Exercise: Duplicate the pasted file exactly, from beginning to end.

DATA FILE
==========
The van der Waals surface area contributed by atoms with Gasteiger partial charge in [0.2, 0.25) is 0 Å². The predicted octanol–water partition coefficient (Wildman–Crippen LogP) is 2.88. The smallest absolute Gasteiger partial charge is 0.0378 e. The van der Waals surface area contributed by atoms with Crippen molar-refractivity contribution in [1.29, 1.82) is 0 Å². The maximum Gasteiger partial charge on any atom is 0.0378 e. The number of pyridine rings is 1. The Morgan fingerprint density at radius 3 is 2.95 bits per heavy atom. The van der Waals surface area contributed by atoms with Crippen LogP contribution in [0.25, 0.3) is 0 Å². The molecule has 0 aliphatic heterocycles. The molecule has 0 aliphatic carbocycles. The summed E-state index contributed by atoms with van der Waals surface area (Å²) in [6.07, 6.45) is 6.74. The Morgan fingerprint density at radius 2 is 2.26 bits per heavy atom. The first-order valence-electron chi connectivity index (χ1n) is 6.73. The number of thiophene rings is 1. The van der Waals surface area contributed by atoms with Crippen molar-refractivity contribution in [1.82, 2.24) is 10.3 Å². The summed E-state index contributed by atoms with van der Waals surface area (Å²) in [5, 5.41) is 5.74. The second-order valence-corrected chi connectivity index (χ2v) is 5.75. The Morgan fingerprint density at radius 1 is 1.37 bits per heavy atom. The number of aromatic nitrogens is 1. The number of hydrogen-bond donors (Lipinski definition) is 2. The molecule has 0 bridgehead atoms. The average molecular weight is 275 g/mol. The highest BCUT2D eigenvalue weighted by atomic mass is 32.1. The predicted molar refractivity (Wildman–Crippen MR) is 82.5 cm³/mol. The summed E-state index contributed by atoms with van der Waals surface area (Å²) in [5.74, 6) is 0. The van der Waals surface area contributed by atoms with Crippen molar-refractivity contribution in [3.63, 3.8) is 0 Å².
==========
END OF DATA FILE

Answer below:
The van der Waals surface area contributed by atoms with Gasteiger partial charge in [0.2, 0.25) is 0 Å². The predicted octanol–water partition coefficient (Wildman–Crippen LogP) is 2.88. The smallest absolute Gasteiger partial charge is 0.0378 e. The van der Waals surface area contributed by atoms with Crippen molar-refractivity contribution in [1.29, 1.82) is 0 Å². The maximum Gasteiger partial charge on any atom is 0.0378 e. The number of pyridine rings is 1. The Morgan fingerprint density at radius 3 is 2.95 bits per heavy atom. The van der Waals surface area contributed by atoms with Crippen LogP contribution in [0.25, 0.3) is 0 Å². The molecule has 0 aliphatic heterocycles. The molecule has 0 aliphatic carbocycles. The summed E-state index contributed by atoms with van der Waals surface area (Å²) in [6.07, 6.45) is 6.74. The Morgan fingerprint density at radius 2 is 2.26 bits per heavy atom. The first-order valence-electron chi connectivity index (χ1n) is 6.73. The number of thiophene rings is 1. The van der Waals surface area contributed by atoms with Crippen molar-refractivity contribution in [1.82, 2.24) is 10.3 Å². The summed E-state index contributed by atoms with van der Waals surface area (Å²) in [5, 5.41) is 5.74. The second-order valence-corrected chi connectivity index (χ2v) is 5.75. The Morgan fingerprint density at radius 1 is 1.37 bits per heavy atom. The number of aromatic nitrogens is 1. The number of hydrogen-bond donors (Lipinski definition) is 2. The molecule has 0 bridgehead atoms. The average molecular weight is 275 g/mol. The highest BCUT2D eigenvalue weighted by atomic mass is 32.1. The predicted molar refractivity (Wildman–Crippen MR) is 82.5 cm³/mol. The summed E-state index contributed by atoms with van der Waals surface area (Å²) in [5.74, 6) is 0. The van der Waals surface area contributed by atoms with Crippen molar-refractivity contribution in [3.63, 3.8) is 0 Å².